Witness/Offender Wants to Go Door to Door

This is an interesting case about who gets caught in the net of sex abuse convictions. It also shows that there are consequences for bad behavior.

"CINCINNATI (CN) - A Jehovah’s Witness who was convicted of felony attempted sexual abuse has sued the State of Ohio, claiming it unconstitutionally prohibits him from practicing his religion by proselytizing door-to-door more than once a month.

Lawrence Bullard says he should be allowed to proselytize door-to-door twice a week with other Witnesses, as their religion requires. He says he’s an exceedingly low risk to re-offend, and the circumstances prove it.

Bullard says that in the incident that got him in trouble, he reported himself to police and waited for them to come arrest him after he argued with his fiancée."

courthousenews.com/2010/03/10/25418.htm

If he was found guilty, regardless of him turning himself in, he needs to be subject to the law just like anyone else who breaks civil law. I hope they have the integrity to stand up to him. I would want to know if a registered sex offender were allowed to roam the city , so I can call the Sheriff if he dares to come onto my property, let alone at my front door.

The problem is that he was a sex offender as to a woman two states away. Plus, is a state allowed to tell a person not to practice their religion?

What if a DUI convictee was ordered not to take wine at Mass? Is that constitutional?

Hmmm . . .
I can see his point. Here in NY if you go ten years w/o reoffending and have gotten your life together you can petition to have your record purged, but that's very hard with a sexual felony and there's no getting removed from the database.

On the matter of 1st Amendment rights I'd have to say that you can lose some rights by committing a felony although it seems silly in this guy's case.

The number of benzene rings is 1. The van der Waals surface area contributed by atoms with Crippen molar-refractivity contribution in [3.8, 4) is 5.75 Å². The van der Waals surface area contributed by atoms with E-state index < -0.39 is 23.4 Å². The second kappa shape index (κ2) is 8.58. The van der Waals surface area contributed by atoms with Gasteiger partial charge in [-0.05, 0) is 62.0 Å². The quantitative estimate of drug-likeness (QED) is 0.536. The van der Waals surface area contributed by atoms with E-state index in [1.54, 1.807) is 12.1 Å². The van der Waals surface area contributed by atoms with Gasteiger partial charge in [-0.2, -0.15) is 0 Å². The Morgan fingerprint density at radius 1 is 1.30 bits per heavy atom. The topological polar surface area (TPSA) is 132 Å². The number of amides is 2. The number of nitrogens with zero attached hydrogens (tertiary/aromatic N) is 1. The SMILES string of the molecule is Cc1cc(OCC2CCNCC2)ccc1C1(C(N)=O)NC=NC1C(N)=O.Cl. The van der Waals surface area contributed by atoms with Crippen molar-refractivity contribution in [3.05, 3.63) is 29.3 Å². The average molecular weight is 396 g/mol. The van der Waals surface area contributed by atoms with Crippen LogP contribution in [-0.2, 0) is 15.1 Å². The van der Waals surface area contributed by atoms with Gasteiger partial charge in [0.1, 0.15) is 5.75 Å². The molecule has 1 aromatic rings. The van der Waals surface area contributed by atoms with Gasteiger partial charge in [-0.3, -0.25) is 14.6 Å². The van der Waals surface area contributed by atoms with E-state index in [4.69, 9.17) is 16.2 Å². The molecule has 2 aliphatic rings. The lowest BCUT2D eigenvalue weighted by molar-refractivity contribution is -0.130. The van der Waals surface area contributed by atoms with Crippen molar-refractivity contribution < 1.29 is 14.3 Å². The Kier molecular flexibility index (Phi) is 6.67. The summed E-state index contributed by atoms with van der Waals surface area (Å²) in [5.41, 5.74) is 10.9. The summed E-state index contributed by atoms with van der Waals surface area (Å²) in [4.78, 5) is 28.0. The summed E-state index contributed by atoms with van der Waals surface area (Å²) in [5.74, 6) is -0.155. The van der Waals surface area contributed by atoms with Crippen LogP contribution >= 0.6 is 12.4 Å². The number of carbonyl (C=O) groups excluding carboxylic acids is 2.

I’m not sure whether its constitutional, but I would say that as a citizen one has an obligation to follow the law, even if it contradicts his religion, even in the example you give. Suppose there were a religion (let’s say an orthodox form of neo- Norse paganism) that demands one to sacrifice every third child to Wotan once he/she reaches the age of 12. Preventing him from doing so would inhibit his freedom to practice his religion. The state has an obligation to impose certain “reasonable limits” on all freedoms (i.e., for speech, shouting fire in a crowded theatre, etc.), including religion. Of course, it is always a matter of debate what exactly the limits should be.

However, one may also say that any sincerely religious individual values his religion more than his citizenship, and will (perhaps even should, if his religion is the right one) violate the law if he must in order to follow his religious beliefs. For example, if a nation ordered mandatory abortions for every woman’s/couple’s third child and beyond as a means of populations control, a sincere Christian (or Muslim, Orthodox Jew, etc.) might feel the need to disobey the law because he considers the moral imperative, what he considers to be the edict of God, to be more important than the law of the state.

I think the problem is that they backed down to allow him to go door-to-door at all. I would not feel safe if I knew such an individual might be showing up on my door step, so I think the public safety comes first, and he’ll just have to find another way to practice his religion. Then again, I’m someone who was once a victim of an attempted sex crime and fought back (which is why it was attempted). “Low risk” doesn’t mean zero and there’s got to be a whole lot more to the story, because what he’s saying he did sounds like Class A misdemeanor (forcible touching–which is only a registerable offense if the victim is under 18) rather than a felony charge, and guilty pleas are usually for a charge less than what would have been the case if he’d gone to trial.

Beau,
Yes it is an interesting story, and if you believe his side of the story his penalty is fairly harsh. However, he did commit a sexual penalty and the right to your liberties, including the right to life or religious expression can be lost when you commit a crime. His crime, even by his own admission, was serious one. In this particular case allowing him his full expression of his chosen religion creates a risk to the public. Thus I wouldn't remove his penalty. I would, however, consult with the religious authorities of his faith to see if visits to those incarcerated could be substituted for home visits. Why not let him proselytize in prison? Then the danger is to him, not others. Or, let him proselytize via the telephone?

That’s a great idea :slight_smile:

Still, I’m glad I live in the country, and I have the right to remove predators of all kinds :wink:
But it makes me think twice about JWs being allowed to the house.

I think it’s time to put up a more inclusive “No trespassing” sign. It disturbs me to think that a sexual offender is allowed to go door to door…

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